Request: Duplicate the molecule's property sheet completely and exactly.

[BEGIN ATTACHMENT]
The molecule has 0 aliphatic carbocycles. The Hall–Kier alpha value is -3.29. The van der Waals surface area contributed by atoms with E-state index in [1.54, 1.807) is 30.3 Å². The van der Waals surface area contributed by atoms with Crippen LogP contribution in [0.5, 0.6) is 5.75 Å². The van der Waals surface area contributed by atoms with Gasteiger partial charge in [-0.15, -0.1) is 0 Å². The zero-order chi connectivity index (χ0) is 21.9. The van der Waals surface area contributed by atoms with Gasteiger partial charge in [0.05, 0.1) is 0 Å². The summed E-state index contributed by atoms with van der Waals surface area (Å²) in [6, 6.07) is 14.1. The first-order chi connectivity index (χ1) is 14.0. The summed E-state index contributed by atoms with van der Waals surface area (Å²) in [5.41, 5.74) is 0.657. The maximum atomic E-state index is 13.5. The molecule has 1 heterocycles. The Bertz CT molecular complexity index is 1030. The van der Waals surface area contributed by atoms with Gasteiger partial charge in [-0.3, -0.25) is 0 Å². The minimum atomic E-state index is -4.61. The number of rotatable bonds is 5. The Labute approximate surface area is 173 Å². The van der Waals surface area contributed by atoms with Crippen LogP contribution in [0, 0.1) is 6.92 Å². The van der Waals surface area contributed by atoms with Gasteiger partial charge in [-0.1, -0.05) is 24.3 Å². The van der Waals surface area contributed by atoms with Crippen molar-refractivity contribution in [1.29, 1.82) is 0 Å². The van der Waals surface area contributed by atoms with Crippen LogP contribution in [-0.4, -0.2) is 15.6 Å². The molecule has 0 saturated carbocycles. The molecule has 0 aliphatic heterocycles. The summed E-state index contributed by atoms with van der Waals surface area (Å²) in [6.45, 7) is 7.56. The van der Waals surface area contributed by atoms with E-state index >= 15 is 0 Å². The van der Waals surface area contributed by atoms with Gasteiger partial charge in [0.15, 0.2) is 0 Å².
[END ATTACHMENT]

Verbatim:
The molecule has 0 aliphatic carbocycles. The Hall–Kier alpha value is -3.29. The van der Waals surface area contributed by atoms with E-state index in [1.54, 1.807) is 30.3 Å². The van der Waals surface area contributed by atoms with Crippen LogP contribution in [0.5, 0.6) is 5.75 Å². The van der Waals surface area contributed by atoms with Gasteiger partial charge in [-0.15, -0.1) is 0 Å². The zero-order chi connectivity index (χ0) is 21.9. The van der Waals surface area contributed by atoms with Gasteiger partial charge in [0.05, 0.1) is 0 Å². The summed E-state index contributed by atoms with van der Waals surface area (Å²) in [6, 6.07) is 14.1. The first-order chi connectivity index (χ1) is 14.0. The summed E-state index contributed by atoms with van der Waals surface area (Å²) in [5.41, 5.74) is 0.657. The maximum atomic E-state index is 13.5. The molecule has 1 heterocycles. The Bertz CT molecular complexity index is 1030. The van der Waals surface area contributed by atoms with Gasteiger partial charge in [-0.3, -0.25) is 0 Å². The minimum atomic E-state index is -4.61. The number of rotatable bonds is 5. The Labute approximate surface area is 173 Å². The van der Waals surface area contributed by atoms with Crippen LogP contribution in [0, 0.1) is 6.92 Å². The van der Waals surface area contributed by atoms with Gasteiger partial charge in [-0.1, -0.05) is 24.3 Å². The van der Waals surface area contributed by atoms with Crippen molar-refractivity contribution in [1.29, 1.82) is 0 Å². The van der Waals surface area contributed by atoms with Crippen LogP contribution in [-0.4, -0.2) is 15.6 Å². The molecule has 0 saturated carbocycles. The molecule has 0 aliphatic heterocycles. The summed E-state index contributed by atoms with van der Waals surface area (Å²) in [6.45, 7) is 7.56. The van der Waals surface area contributed by atoms with E-state index >= 15 is 0 Å². The van der Waals surface area contributed by atoms with Gasteiger partial charge in [0.15, 0.2) is 0 Å².